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No. of Recommendations: 2
Jumping into the middle here...

Usenet is free. Since everybody is already paying an ISP and most ISPs offer broad access to many newsgroups, and since new newsgroups can be set up with varying degrees of difficulty (hard in the "misc" hierarchy, easier in the "alt" hierarchy), everything that goes on in TMF could take place in Usenet.

I've been using these boards and putting up with the ads because the navigation is easier than a newsreader. But not by all that much. And Google allows searches of archived Usenet messages just like this board does.

I haven't used Usenet for investment discussion but I have used it for other, serious topics and it can be a heck of a resource. And NOBODY owns it. Now, if you want something closely resembling the policing involved in this system, you might want moderated newsgroups, and I have never explored what is involved in setting one up. But anyway, the question came up so there's an answer: Usenet is free and it's not Yahoo.

Before leaving the point, let me say that I like this system -- but it has limitations. I don't want it to change but its hold on me is tenuous. As has been noted, one has to double-check much of what one reads here, and the best of what one finds comes from a relatively small number of contributors. I believe that it is a delicate balance that keeps such folks hanging around, and I don't know why the owners felt they should tinker with it at a time like this.

Just a comment. Hope I'm not repeating something that was just said -- this board moves fast. :-)
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No. of Recommendations: 16
Here is yet another opinion, but this time from a slightly different perspective. I have read through a good majority of these posts just wanting to check people's different opinions (which is one of the great things about this board) and a lot of the people writing have a lot of posts and experience behind their usernames. As you may (or may not) notice on mine - no stars, no anything. This is actually my very first post.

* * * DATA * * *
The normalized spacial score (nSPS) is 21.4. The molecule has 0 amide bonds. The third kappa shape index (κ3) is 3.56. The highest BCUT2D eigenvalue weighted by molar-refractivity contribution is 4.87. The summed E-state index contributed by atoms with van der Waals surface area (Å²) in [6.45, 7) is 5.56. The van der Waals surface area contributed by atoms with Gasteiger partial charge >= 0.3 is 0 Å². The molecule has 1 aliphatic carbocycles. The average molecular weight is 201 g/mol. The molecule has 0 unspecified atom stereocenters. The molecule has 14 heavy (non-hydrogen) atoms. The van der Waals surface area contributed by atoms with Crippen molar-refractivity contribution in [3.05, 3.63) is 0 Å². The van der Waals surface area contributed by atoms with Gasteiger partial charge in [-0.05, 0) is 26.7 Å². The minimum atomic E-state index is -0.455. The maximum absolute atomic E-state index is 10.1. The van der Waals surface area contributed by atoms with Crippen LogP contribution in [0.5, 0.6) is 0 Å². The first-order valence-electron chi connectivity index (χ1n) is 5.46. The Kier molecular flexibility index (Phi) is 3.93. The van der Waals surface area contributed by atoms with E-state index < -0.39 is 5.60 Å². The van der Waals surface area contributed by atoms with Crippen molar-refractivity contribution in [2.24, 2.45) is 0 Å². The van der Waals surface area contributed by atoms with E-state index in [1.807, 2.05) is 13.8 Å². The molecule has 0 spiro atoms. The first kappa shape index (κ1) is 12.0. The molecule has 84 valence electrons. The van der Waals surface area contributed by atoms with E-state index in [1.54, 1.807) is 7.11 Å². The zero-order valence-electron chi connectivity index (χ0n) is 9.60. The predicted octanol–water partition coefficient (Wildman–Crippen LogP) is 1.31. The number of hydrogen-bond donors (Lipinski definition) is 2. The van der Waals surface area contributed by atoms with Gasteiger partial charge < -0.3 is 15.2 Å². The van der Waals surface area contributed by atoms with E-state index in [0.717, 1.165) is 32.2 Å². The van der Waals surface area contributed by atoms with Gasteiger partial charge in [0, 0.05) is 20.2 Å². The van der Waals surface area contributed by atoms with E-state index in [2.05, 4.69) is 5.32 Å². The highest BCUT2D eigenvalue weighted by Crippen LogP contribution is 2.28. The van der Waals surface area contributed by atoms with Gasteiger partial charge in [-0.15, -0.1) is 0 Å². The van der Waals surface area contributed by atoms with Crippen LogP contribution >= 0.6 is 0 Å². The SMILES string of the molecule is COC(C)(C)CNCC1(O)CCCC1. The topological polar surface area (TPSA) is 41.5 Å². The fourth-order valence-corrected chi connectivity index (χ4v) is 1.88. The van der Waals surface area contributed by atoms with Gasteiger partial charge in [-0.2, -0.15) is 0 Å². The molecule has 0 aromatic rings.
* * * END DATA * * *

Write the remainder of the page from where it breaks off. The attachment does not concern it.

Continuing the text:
Now, I have been lurking for a little bit just doing some learning. I received the TMF (is that redundant?) Investor's Guide as a Christmas gift, and it really opened my eyes to a whole new world. And while it did open my eyes, I realize that there is a lot to see and learn in this world - which is where this board and internet site come in. I am just out of college, and make good money so that the thirty dollars doesn't bother me too much. I will admit this though - when I first read the announcement the first phrase to pop in my head was "Wow, that sucks!" But then I started thinking of things in terms of value - what will that thirty dollars get me?

Not everyone will be able to answer that question the same. Heck, maybe not anyone. But I know what it means for me. Like I mentioned, I have a lot to learn, and this is one of the primary places to do it (again for me...) Learning is an iterative process - you learn by reading, by asking questions, by doing, and by asking questions. After following some of the discussions here, there are some people that flat out know their "stuff," or have great ideas to look at, or anyone of an infinite array of possibilities. Now, it comes down to the question are they going to stay around? I truly hope so - because again hopefully they see the value in this. That is the risky part of this - but there is risk in anything we do. Life is one big risk, filled with a bunch of smaller ones. There are ways that this risk can be minimized however, on all ends. If you have a friend that is valuable to the boards and is "on the fence" about this - try to convince them to stay. As "paying" members, we have the responsibility to bring in and keep quality people. I did the whole fraternity thing (there was a post earlier with this same analogy) and quality people bring in quality people. If you want to step back from that though - people bring in people (what's quality to you is different from what is quality to me.) In this case, the key is to bring in different opinions - because hey, that is what makes this place valuable. On the other end of things (i.e. the board managers etc.) they HAVE to listen to some of the suggestions that have been made and be willing to ADAPT and EVOLVE quickly. There have been some really good ideas made in these posts - and they really need to be thought about. Doing these kinds of things will keep people and attract new...which benefits everyone (as an example - I'm not a huge fan of how the board is layed out in terms of displaying messages. I think the forums at Anandtech, for example, are extremely well done and very "user-friendly.")